How did it all feel, in hindsight? A great passage, very comfortable, and if I have any complaint… it’s that it was kind of boring. And yes, “boring”is the best kind of problem to have on a passage! Not much went amiss.  It was two and a half weeks of mostly spectacular conditions, with a few undramatic squalls thrown in…no big deal. I love sailing, but arriving is pretty great too.

OK, not always boring: squalls are especially stunning at sunrise!
OK, not always boring: squalls are especially stunning at sunrise!

During the last few days the anticipation of land was palpable. We were alternately excited (looking up information about Barbados, again, and at our next Caribbean stops) and blobs (reading another book or three, introducing Mairen to Seinfeld and giggling through season 1). And finally having that feeling of ARE WE THERE YET?! And then at last, we were. Not too tired, because we had such easy conditions and plenty of sleep with our watch schedule, but a little mentally friend nonetheless…promptly reset with the laid-back welcome of island time.

customs dock port st charles barbados
Totem at the dock for clearance inspection in Port St Charles, Barbados

While we were underway, I posted three updates to the blog – to read about daily conditions, what we saw, what we did, what we ate (hint: no ship’s biscuits), you can find them all under the Atlantic passage tag.

12 Responses

  1. Great crossing in super time! Our routes look pretty much the same, glad those WP’s helped with the current. Not feeling so bad that you kicked our butts time wise since we did 3800NM but am sure you still would have beat us!! ?

    Enjoy Barbados and land!

    1. If I recall you weren’t able to fly an asymmetric, which also made a really big difference for us. Waypoints = fantastic! Thank you Judy!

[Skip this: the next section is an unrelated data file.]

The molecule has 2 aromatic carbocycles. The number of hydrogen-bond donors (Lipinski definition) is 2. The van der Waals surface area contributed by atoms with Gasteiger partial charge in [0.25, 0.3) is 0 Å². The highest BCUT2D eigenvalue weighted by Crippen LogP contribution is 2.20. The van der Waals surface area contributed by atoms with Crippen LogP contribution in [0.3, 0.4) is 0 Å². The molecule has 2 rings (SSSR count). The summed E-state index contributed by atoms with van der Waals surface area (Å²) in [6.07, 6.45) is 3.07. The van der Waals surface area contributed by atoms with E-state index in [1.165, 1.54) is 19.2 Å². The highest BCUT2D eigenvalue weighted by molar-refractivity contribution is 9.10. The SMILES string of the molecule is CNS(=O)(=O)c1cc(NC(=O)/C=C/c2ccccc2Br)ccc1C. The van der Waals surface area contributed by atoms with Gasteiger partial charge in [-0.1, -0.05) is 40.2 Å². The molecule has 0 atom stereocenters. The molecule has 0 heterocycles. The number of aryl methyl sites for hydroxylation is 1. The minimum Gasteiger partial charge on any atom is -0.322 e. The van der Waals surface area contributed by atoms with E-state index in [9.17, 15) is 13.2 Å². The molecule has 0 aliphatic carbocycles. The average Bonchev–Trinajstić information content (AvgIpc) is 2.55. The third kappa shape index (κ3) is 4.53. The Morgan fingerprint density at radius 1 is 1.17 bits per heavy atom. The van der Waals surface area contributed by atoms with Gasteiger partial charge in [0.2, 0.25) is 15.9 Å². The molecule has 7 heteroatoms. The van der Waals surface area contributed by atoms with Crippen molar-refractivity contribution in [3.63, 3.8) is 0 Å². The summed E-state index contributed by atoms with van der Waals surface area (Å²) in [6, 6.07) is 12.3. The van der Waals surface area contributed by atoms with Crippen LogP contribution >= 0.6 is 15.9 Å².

2. Nice Ride! Now I understand how the Southie I met in St. John managed the passage on his 30 footer with a Great Dane on board! I don’t know what is your plan, but FYI my favorite island in the EC, Bequia is a short downwind sale from Barbados.

    1. I always love a “favorite island” report. We are northbound now but plan to return to the Caribbean at the end of the year, and I’d love to get to Bequia.

  3. Happy to read you had such a great passage. When everything goes that right, for me anyway, it becomes a weird emotional mix: it’s almost disappointing to reach the end of the trip, at the same time that it’s exciting to reach land.

    1. Completely understand Jaye! It is mixed. I can only imagine what it’s going to be like when that landfall in in the USA!

  4. Congratulations on a voyage well made! It was fun following your progress day by day with some fantastic ground speeds. Enjoy the Caribbean. It is a fun place. Oddly enough between Budget Marine and Napa Auto Parts we were always able to find what we needed albeit at some higher costs than what we were used to in the US.

  5. Congrats on the comfortable and safe passage! Its difficult to tell, but it looks like you have an interesting genoa sheet arrangement in the sunset photo above in this post? My guess is that its a second sheet arrangement through a forward track car that allows for proper sheet angle when you reef the genny without having to move cars? Or am I seeing things?

    1. Hey Eric – Good observation. Attached are 2 genoa sheets and 1 barbour hauler. The barbour hauler is always attached because we are rarely close hauled (where barbour hauler has no value). Instead from about 60 degrees AWA, to downwind the barbour hauler is the active sheet. The benefit is in its sheeting location outboard on the toe rail and forward some (because sail is eased) adds .5 to .75 knots over just going to genoa sheet block location. Also, as you get further downwind, the normal sheeting location puts the sheet against the lifeline – whereas the barbour hauler is outboard of the lifelines.

      And there is another aspect to my sheet and barbour hauler attachment that I’ve been testing to solve an occasional problem – will have an article out soon on the issue and solution details.

      1. Hey Jamie. Ah. I see it now. It also looks like you attached your sheets to the clew via a loop of line – so you can get to the knot when off the wind maybe? Thanks for the explanation. Looking forward to the article.